change to Earth’s surface

© 2011 Pearson Education, Inc.


Types of Regions

• Formal (uniform) regions

– Example: Montana

• Functional (nodal) regions

– Example: the circulation area of a

newspaper

• Vernacular (cultural) regions

– Example: the American South

© 2011 Pearson Education, Inc.


Culture

• Origin from the Latin cultus, meaning “to

care for”

• Two aspects:

– What people care about

• Beliefs, values, and customs

– What people take care of

• Earning a living; obtaining food, clothing, and

shelter

© 2011 Pearson Education, Inc.


Cultural Ecology

• The geographic study of

human–environment

relationships

• Two perspectives:

– Environmental determinism

– Possibilism

• Modern geographers generally

reject environmental determinism in

favor of possibilism

© 2011 Pearson Education, Inc.

The theory that the environment sets

certain constraints or limitations, but

culture is otherwise determined by social

conditions.


• Climate

• Vegetation

• Soil

• Landforms

Physical Processes

– These four processes are important for

understanding human activities

© 2011 Pearson Education, Inc.


Modifying the Environment

• Examples

– The Netherlands

• Polders

– The Florida Everglades

Figure 1-21

© 2011 Pearson Education, Inc.


• Globalization

Scale

– Economic globalization

• Transnational corporations

– Cultural globalization

• A global culture?

© 2011 Pearson Education, Inc.


Space: Distribution of Features

• Distribution—three features

– Density

• Arithmetic

• Physiological

• Agricultural

– Concentration

– Pattern

© 2011 Pearson Education, Inc.


Space–Time Compression

Different forms

of transport and

communication

have changed

the way we

travel and talk

to on another.

Think of all the

technological

inventions that

have seemed

to compress

time.

Figure 1-29

© 2011 Pearson Education, Inc.


Spatial Interaction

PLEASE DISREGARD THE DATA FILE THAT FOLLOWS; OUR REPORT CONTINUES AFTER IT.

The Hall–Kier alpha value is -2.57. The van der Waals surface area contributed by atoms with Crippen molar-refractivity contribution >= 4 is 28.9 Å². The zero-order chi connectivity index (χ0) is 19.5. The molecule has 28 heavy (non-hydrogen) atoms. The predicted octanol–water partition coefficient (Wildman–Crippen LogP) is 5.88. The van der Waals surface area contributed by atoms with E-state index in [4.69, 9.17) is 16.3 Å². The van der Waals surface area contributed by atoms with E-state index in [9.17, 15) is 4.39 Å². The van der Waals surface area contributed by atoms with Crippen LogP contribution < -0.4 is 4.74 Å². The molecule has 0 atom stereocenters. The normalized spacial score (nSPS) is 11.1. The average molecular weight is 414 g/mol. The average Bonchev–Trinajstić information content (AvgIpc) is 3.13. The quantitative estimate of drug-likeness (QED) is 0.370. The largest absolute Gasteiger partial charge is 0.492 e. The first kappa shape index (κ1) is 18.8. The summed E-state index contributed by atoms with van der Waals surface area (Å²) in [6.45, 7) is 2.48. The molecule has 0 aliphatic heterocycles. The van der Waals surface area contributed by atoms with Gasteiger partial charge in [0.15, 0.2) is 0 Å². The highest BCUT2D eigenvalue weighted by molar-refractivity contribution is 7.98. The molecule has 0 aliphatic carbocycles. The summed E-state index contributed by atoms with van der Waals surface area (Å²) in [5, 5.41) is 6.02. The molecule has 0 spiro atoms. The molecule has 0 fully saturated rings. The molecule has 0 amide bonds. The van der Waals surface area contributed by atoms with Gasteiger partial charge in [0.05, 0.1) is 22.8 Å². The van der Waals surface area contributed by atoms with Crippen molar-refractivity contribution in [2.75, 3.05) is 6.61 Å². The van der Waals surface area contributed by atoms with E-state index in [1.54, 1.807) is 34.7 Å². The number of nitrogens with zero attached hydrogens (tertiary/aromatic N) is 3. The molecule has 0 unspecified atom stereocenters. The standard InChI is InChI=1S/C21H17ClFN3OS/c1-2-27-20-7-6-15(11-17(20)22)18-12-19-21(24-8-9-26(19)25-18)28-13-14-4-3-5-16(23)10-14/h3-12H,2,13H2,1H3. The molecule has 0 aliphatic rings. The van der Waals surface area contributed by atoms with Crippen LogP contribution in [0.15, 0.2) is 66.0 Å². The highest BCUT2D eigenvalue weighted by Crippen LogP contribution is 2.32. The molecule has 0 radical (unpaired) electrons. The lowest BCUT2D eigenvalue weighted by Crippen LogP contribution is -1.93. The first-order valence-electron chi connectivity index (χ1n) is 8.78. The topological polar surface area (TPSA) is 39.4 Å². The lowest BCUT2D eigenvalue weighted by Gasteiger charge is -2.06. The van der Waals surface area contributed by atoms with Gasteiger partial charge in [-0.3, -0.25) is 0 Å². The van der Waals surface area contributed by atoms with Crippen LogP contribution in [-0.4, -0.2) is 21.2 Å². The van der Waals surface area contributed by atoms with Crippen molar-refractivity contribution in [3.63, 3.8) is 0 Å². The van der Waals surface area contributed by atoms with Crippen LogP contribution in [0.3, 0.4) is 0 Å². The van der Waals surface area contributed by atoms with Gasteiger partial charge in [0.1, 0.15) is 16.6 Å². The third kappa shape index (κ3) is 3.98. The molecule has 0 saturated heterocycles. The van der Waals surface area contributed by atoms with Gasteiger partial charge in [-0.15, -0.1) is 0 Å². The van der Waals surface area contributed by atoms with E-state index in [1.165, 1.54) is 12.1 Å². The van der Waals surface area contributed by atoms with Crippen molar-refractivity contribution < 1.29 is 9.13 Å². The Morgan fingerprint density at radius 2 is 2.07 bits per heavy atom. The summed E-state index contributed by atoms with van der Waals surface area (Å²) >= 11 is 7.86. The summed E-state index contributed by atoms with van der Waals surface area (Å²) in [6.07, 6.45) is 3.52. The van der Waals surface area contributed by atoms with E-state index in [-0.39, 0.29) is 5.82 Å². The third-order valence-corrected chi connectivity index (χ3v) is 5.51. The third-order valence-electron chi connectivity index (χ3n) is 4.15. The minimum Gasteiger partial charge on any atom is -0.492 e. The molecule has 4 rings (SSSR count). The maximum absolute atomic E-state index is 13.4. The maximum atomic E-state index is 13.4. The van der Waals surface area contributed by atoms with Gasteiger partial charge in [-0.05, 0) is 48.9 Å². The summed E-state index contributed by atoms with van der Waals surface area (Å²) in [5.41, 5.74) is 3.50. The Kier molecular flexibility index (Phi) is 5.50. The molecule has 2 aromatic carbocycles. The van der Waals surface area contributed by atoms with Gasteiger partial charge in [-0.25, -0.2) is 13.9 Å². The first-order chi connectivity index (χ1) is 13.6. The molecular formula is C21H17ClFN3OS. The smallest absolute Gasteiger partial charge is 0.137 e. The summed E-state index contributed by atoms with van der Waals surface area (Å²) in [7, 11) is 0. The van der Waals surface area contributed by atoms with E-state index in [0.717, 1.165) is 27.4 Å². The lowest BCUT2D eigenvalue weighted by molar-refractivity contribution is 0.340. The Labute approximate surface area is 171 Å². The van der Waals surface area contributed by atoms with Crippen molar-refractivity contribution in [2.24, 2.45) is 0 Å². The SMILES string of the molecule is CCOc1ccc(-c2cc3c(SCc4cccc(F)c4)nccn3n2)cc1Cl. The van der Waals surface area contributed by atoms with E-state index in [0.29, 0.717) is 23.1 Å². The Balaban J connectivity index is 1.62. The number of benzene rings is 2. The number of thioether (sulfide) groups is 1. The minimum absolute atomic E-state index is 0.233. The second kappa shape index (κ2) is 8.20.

• Transportation networks

• Electronic communications and

the “death” of geography?

• Distance decay

Figure 1-30

© 2011 Pearson Education, Inc.


Diffusion

• The process by which a characteristic

spreads across space and over time

• Hearth = source area for innovations

• Two types of diffusion

– Relocation

– Expansion

Relocation diffusion: The spread of an idea through physical movement of people

from one place to another. Ex: spread of AIDS from New York, California, &

Florida.

Expansion diffusion: The spread of a feature from one place to

another in a snowballing process.

• Three types: hierarchical, contagious, stimulus

-Hierarchical diffusion: The spread of an

idea from persons or nodes of authority

or power to other persons or places (Ex:

hip-hop/rap music)

-Contagious diffusion: The rapid,

widespread diffusion of a

characteristic throughout the

population. (Ex: ideas placed on

the internet)

© 2011 Pearson Education, Inc.

-Stimulus diffusion: the spread of an

underlying principle, even though a

characteristic itself apparently fails to

diffuse. (Ex: PC & Apple competition,

p40)


Relocation

Diffusion:

Example

Figure 1-31

© 2011 Pearson Education, Inc.


The End.

Up next: Population

© 2011 Pearson Education, Inc.